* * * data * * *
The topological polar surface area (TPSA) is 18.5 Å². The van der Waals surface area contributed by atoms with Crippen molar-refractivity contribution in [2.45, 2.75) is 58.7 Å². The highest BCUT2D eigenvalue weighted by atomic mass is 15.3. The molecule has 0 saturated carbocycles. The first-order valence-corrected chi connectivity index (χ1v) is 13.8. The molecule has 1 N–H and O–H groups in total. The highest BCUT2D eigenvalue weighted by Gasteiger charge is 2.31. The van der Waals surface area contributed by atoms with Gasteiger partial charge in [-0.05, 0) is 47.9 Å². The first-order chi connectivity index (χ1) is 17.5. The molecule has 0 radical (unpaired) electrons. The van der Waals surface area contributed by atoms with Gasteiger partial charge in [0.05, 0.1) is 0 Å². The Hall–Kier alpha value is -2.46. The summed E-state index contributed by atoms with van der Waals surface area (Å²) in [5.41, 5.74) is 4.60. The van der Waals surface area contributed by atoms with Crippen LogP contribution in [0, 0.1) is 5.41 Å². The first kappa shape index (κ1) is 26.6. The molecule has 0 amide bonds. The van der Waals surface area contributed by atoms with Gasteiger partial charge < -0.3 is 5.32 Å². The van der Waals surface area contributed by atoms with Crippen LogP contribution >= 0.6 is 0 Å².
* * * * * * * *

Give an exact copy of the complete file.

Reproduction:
The topological polar surface area (TPSA) is 18.5 Å². The van der Waals surface area contributed by atoms with Crippen molar-refractivity contribution in [2.45, 2.75) is 58.7 Å². The highest BCUT2D eigenvalue weighted by atomic mass is 15.3. The molecule has 0 saturated carbocycles. The first-order valence-corrected chi connectivity index (χ1v) is 13.8. The molecule has 1 N–H and O–H groups in total. The highest BCUT2D eigenvalue weighted by Gasteiger charge is 2.31. The van der Waals surface area contributed by atoms with Gasteiger partial charge in [-0.05, 0) is 47.9 Å². The first-order chi connectivity index (χ1) is 17.5. The molecule has 0 radical (unpaired) electrons. The van der Waals surface area contributed by atoms with Gasteiger partial charge in [0.05, 0.1) is 0 Å². The Hall–Kier alpha value is -2.46. The summed E-state index contributed by atoms with van der Waals surface area (Å²) in [5.41, 5.74) is 4.60. The van der Waals surface area contributed by atoms with Crippen LogP contribution in [0, 0.1) is 5.41 Å². The first kappa shape index (κ1) is 26.6. The molecule has 0 amide bonds. The van der Waals surface area contributed by atoms with Gasteiger partial charge < -0.3 is 5.32 Å². The van der Waals surface area contributed by atoms with Crippen LogP contribution >= 0.6 is 0 Å².